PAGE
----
The middle sibling of three brothers, Finn grew up in central Etobicoke as a Leafs fan, attending St. Gregory's Catholic Elementary School and Michael Power/St. Joseph High School before leaving for Guelph to play for the Storm in the Ontario Hockey League. He played school hockey in both places, and helped to start up the first St. Gregory's intramural team.

"I loved it. Just being out there and playing with them," said Finn of his time in school athletics. "You don’t get many chances to do that often. To be able to play and compete with some of your best friends is pretty special.

“It was really great to have that community supporting not only myself but hockey (development) as well in that neighbourhood,” said Finn, who also attended St. Gregory's Church where he was confirmed.

He also attributes the hockey community in Etobicoke for some his most influential and fond memories of the sport that he hopes to make his career.

“When I was six or seven years old, my team, the West Mall Lightning, won a tournament where the final game was played at the Air Canada Centre. That was a really cool experience for me," said Finn.

"Playing hockey with your friends on the backyard rink at all hours of the night, and being out there doing what you love — it's something that you don't forget,” said Finn, whose childhood friend, Connor Brown, was also drafted by the Leafs.

“We actually grew up playing hockey together, since we were about three or four years old. He’s one of the first friends that I made playing hockey," said Finn of his fellow Michael Power/St. Joseph's alumni.

Finn had a breakout season last year with the Storm — Finn led the Guelph defence in goals, assists and points (48 in total — and is finally coming down from what has been the most exciting time in his young career.

“Things are calming down," he laughs. "It’s been a crazy couple months, for sure."

At six feet tall, Finn is a multi-talented player.

"I think overall, I’ve found my comfort level as a player... I just kind of took it and ran with it,” said Finn of his success this past year. “After my first year we lost a lot of the senior players and they moved on to the American or National leagues so there was a lot of room for young players like myself. I saw an opportunity and did the best that I could.”

For now, Finn expects he will return to the Storm for another season or two, where he hopes to work on his strength and skating to allow him to fulfill his dream of playing for the Leafs.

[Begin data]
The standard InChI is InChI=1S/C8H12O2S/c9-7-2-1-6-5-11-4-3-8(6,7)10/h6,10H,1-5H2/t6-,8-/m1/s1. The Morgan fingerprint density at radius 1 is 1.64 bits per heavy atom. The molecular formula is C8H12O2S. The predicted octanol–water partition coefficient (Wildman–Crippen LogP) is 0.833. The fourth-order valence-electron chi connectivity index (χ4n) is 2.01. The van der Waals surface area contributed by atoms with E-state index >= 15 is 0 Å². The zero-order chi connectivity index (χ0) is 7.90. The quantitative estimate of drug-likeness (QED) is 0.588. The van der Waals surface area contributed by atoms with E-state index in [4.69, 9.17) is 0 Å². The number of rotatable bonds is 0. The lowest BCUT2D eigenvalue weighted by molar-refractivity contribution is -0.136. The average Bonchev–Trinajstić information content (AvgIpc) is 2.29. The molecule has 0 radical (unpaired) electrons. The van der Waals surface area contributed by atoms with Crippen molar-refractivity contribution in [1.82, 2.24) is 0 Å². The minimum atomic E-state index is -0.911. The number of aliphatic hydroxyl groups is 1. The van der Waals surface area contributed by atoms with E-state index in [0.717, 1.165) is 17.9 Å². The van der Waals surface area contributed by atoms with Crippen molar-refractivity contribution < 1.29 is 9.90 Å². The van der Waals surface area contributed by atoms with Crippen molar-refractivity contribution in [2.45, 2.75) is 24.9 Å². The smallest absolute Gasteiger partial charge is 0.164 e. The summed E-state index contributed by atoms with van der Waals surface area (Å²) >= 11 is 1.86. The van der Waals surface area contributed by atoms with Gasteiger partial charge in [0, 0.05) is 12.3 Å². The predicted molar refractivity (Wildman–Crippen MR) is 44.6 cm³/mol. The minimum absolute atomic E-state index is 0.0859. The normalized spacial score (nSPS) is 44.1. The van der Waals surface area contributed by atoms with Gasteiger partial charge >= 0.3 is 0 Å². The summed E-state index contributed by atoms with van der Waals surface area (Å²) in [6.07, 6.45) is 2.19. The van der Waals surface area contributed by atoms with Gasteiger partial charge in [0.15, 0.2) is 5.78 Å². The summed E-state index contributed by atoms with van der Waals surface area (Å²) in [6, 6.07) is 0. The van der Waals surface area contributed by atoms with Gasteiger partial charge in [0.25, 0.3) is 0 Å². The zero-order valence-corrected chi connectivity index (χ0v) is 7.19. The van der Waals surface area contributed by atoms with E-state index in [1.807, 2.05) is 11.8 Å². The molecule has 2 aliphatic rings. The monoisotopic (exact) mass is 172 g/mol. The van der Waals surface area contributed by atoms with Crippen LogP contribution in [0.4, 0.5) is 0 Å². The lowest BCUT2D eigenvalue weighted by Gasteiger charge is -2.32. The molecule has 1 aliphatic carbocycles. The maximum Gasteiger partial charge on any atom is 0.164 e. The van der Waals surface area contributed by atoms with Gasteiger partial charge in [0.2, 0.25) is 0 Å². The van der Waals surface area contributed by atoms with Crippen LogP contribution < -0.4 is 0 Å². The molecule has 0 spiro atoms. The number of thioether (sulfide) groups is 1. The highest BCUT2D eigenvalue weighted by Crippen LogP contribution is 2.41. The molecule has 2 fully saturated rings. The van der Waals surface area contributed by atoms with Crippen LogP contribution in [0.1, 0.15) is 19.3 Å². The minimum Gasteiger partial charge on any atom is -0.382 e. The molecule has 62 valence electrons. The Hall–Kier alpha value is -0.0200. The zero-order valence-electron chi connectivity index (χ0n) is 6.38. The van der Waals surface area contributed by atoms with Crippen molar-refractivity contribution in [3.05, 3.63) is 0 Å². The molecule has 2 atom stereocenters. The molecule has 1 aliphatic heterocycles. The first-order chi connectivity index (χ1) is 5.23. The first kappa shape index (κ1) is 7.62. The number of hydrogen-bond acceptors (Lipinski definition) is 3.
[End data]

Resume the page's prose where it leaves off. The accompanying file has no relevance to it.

“That’s always been the goal," he said, "and I was fortunate enough for that to become a reality this summer.”

Now 18, he also relishes the potential opportunity to be selected for Team Canada for this year's World Junior championships in Russia.

"To represent Team Canada and play in the World Juniors, that would be a dream come true for me.”

Despite the often strained relationship between the fans of Leafs Nation and the sometimes beleaguered Leafs, Finn welcomes the opportunity to become a part of the historic franchise.

“Growing up in Toronto... I think I know more of what to expect. I’m extremely excited to be a part of the organization.”

For now, Finn intends to work hard and dedicate himself to earning a place in the NHL, and speaks earnestly about his love and enthusiasm for the game.

“I think it speaks volumes about the sport, how passionate you have to be to play it.”

Published in Canada: Toronto-GTA

TORONTO - St. Michael's College School is officially out of the Ontario Hockey League.

After reappearing in the major junior hockey ranks in 1997 after a three-decade hiatus, with the sale of the Mississauga St. Michael's Majors earlier this month, the midtown Toronto school has severed all links with the OHL team.

Published in Education

TORONTO - Toronto’s St. Michael’s College School is revamping its Senior Division 1 hockey program with the aim of improving student grades while maintaining a competitive hockey program.

“The program we had, as it was, wasn’t working because the student athletes were asked to juggle too many commitments,” said Paul Forbes, the midtown Toronto private Catholic school’s athletic director, noting that many players were committed to the school team as well as their community team.

“The reality of it is that they don’t really have time to play for two competitive teams in this day and age.”

Published in Education

TORONTO - Students who suffer concussions should not only be removed from sports but also be excused from class until they heal, according to the Ontario Catholic School Trustees’ Association (OCSTA).

Bob Murray, the OCSTA director of legislative and political affairs, is urging the Ontario government to include full curriculum exemption into Bill 39. The bill proposes that school boards be required to develop policies to deal with students who suffer brain trauma from concussions.

“You need to be removed from the classroom to let your brain get what is referred to as cognitive rest,” said Murray. “Even the regular classroom can have profound effects on the brain if a person hasn’t received the rest they need. They should be removed from all curriculum in order to properly heal the head injury.” 

Published in Education

TORONTO - Screams of support welcomed the Toronto Marlies March 7 as 4,500 Catholic students from the GTA cheered an 11 a.m. faceoff against the Binghamton Senators at the Ricoh Coliseum.

Students were allowed to cut class to catch the American Hockey League game between the minor-league affiliates of the Toronto Maple Leafs and Ottawa Senators, learn about healthy living and raise money for the Angel Foundation for Learning. Attending schools raised about $10,000 as a portion from each ticket sold went to the charity.

Published in Education

MONTREAL - Can prayer assure your favourite NHL team a chance for a run at the Stanley Cup? An ad that is all tongue-in-cheek, taken out by the archdiocese of Montreal, is inviting hockey fans to give it a try.

In a city where the secular passion for hockey has been compared to a religion, the archdiocese has decided to ride the wave and sneak in a Gospel call to turn to God.

Published in Canada
February 14, 2012

Charity for salvation

The Quebec Church may have lost legions of worshippers in recent years but it hasn’t lost its sense of humour.

That was evident last week when, with tongue in cheek, the archdiocese of Montreal placed newspaper ads asking the faithful to pray for the Montreal Canadiens.

Published in Editorial